So, as a summary the code to setup the instances would be like this:
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InstanceManager *instanceManager = m_sceneMgr->createInstanceManager();
instanceManager->setMeshName( "myOriginalMesh.mesh" );
instanceManager->setMaterialName( "instancedMaterial.material" );
instanceManager->setInstancingMethod( InstanceManager::ConstantRegisters /*or InstanceManager::VertexBufferSource*/ );
instanceManager->setIdealInstancesPerBatch( 50 ); //Similar to std::vector::reserve()
InstancedEntity *instancedEntity = instanceManager->createInstancedEntity( "uniqueInstanceName" );
sceneNode->attachObject( instancedEntity );
/*instancedEntity->getWorldBoundingBox() works like a regular Entity::getWorldBoundingBox()*/
Alternatively, you could call:
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InstanceManager *instanceManager = sceneMgr->createInstanceManager( "myOriginalMesh.mesh", "instancedMaterial.material", InstanceManager::ConstantRegisters );
InstancedEntity *instancedEntity = m_sceneMgr->getInstancedManager( "myOriginalMesh.mesh", "instancedMaterial.material", InstanceManager::ConstantRegisters )->createInstancedEntity();
The system will automatically build more batches when more instances than the limit (i.e. usually 80) allows. This should be completely hidden to the developer, just in the same way a C++ programmer doesn't need to worry about reallocating more memory when using std::vector::push_back; yet he can't overlook the performance hit if he doesn't hint through std::vector::reserve how much memory he thinks he will need (to avoid unnecessary reallocations).
This is where InstanceManager::setIdealInstancesPerBatch comes to play. This is usefull when you have an estimate of how much objects will be in your scene on average.
For example let's say you know for sure
there will be always 90 while the hardware limit is 80 per batch.
So the developer creates 90 instances, the InstanceManager would create 2 batches of 160 instances.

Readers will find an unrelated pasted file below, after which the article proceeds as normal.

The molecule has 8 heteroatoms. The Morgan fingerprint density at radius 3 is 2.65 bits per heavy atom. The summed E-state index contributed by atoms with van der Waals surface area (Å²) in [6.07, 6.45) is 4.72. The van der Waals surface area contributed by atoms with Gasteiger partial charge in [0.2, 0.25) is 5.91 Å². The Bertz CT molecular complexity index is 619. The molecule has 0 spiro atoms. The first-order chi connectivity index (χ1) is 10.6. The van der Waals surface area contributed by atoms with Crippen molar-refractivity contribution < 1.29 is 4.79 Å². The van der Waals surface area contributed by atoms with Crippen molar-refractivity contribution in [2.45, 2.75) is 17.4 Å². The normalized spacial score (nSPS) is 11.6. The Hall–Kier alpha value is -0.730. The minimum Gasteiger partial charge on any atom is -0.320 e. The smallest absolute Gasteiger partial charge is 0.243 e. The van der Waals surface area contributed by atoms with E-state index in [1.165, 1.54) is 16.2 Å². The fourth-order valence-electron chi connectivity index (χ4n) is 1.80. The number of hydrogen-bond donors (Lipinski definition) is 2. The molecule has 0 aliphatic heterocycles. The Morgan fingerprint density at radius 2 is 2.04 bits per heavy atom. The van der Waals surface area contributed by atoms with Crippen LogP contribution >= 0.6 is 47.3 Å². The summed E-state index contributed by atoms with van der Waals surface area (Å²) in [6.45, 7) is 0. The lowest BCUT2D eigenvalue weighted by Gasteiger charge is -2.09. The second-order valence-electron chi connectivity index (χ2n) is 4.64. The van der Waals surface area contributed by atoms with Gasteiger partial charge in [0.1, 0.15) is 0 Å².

70 instances would be wasted. That could mean a lot of vertex shader processing power.
So, in this case, InstanceManager::setIdealInstancesPerBatch( 45 ) is called, so that 2 batches of 45 instances each is called. There are still 2 draw calls (which means no CPU perf gain) but the vertex shader processes 90 instances instead of 160.
However, if he adds a new instance (so that makes 91) a 3rd batch would be needed, which increases CPU usage (3 draw calls are needed) and now 135 instances are processed, which means 44 instances are wasted in vertex shader.
InstanceManager::setIdealInstancesPerBatch would really vary depending on the needs of each application, and is best defaulted at the maximum the hardware allows.
With some instancing methods (i.e. InstanceManager::VertexBufferSource) there is no hardware limit on how many instances per batch (actually, the limit would be 65535 / numMeshVertices if we're working with 16-bit indices) so in this case InstanceManager::setIdealInstancesPerBatch could be mandatory.
PS: May be I should start a new topic? Because this is getting off-topic...
The only limitation I see is that I'm not sure if there's a good way to know how many instances per batch is allowed (in the ConstantRegister method), because it does not only vary with the number of constant regs. but also with the number of uniform parameters (which take away const. registers) used by the coder. Unless there's a clean, portable way which guarantees how many unused const. registers are available, some input from the programmer would be required.
In case you're wondering: I've already tried a system (not specifically for instancing actually) where I use derived classes from MovableObjects so I could use them independently with SceneNodes while actually forming part of a larger system. Works like a charm. However I was using a RenderOperation that was being shared across all sub objects, not a completely empty one. May be using an empty one might crash Ogre, but that could be easily fixed.
Another advantage of this is that these objects get notified when they get "dirty" (i.e. scene node's position was updated) so you can tell the parent InstanceManager to update the constant registers from the batch it belongs to.
Another alternative method to ConstantRegister & VertexBufferSource would be using a 1D texture map with VTF. But that is close to pointless (though interesting once we get running the other 2) since it's only efficient and well supported in G80 and later hardware, which is already DX10-capable, and DX10 comes with 4096 constant registers as opposed to the mere 256 from SM 3.0